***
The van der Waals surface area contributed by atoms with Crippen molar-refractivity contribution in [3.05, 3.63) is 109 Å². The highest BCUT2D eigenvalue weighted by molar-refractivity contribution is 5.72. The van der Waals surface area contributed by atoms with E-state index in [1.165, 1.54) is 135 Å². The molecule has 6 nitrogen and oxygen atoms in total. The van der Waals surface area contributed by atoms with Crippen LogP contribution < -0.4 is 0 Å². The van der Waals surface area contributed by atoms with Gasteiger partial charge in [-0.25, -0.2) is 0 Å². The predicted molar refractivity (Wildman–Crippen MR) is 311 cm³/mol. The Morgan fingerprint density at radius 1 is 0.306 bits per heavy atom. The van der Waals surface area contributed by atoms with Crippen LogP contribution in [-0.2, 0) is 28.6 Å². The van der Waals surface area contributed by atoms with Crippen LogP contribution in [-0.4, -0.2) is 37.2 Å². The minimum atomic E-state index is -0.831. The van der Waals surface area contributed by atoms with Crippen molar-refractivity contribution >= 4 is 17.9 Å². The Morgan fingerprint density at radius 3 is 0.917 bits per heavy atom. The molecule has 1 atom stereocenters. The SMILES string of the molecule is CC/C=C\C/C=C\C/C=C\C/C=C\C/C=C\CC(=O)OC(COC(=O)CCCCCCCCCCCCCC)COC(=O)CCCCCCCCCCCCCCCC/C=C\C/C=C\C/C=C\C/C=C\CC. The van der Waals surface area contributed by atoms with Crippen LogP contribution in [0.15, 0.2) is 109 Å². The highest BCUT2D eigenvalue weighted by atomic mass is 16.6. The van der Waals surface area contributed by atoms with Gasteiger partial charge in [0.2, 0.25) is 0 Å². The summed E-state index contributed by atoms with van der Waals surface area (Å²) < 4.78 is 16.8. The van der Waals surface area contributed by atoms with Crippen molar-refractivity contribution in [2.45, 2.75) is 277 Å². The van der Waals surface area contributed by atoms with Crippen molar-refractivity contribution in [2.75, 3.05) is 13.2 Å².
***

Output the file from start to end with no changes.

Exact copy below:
The van der Waals surface area contributed by atoms with Crippen molar-refractivity contribution in [3.05, 3.63) is 109 Å². The highest BCUT2D eigenvalue weighted by molar-refractivity contribution is 5.72. The van der Waals surface area contributed by atoms with E-state index in [1.165, 1.54) is 135 Å². The molecule has 6 nitrogen and oxygen atoms in total. The van der Waals surface area contributed by atoms with Crippen LogP contribution < -0.4 is 0 Å². The van der Waals surface area contributed by atoms with Gasteiger partial charge in [-0.25, -0.2) is 0 Å². The predicted molar refractivity (Wildman–Crippen MR) is 311 cm³/mol. The Morgan fingerprint density at radius 1 is 0.306 bits per heavy atom. The van der Waals surface area contributed by atoms with Crippen LogP contribution in [-0.2, 0) is 28.6 Å². The van der Waals surface area contributed by atoms with Crippen LogP contribution in [-0.4, -0.2) is 37.2 Å². The minimum atomic E-state index is -0.831. The van der Waals surface area contributed by atoms with Crippen molar-refractivity contribution >= 4 is 17.9 Å². The Morgan fingerprint density at radius 3 is 0.917 bits per heavy atom. The molecule has 1 atom stereocenters. The SMILES string of the molecule is CC/C=C\C/C=C\C/C=C\C/C=C\C/C=C\CC(=O)OC(COC(=O)CCCCCCCCCCCCCC)COC(=O)CCCCCCCCCCCCCCCC/C=C\C/C=C\C/C=C\C/C=C\CC. The van der Waals surface area contributed by atoms with Crippen LogP contribution in [0.15, 0.2) is 109 Å². The highest BCUT2D eigenvalue weighted by atomic mass is 16.6. The van der Waals surface area contributed by atoms with Gasteiger partial charge in [0.2, 0.25) is 0 Å². The summed E-state index contributed by atoms with van der Waals surface area (Å²) < 4.78 is 16.8. The van der Waals surface area contributed by atoms with Crippen molar-refractivity contribution in [2.45, 2.75) is 277 Å². The van der Waals surface area contributed by atoms with Crippen molar-refractivity contribution in [2.75, 3.05) is 13.2 Å².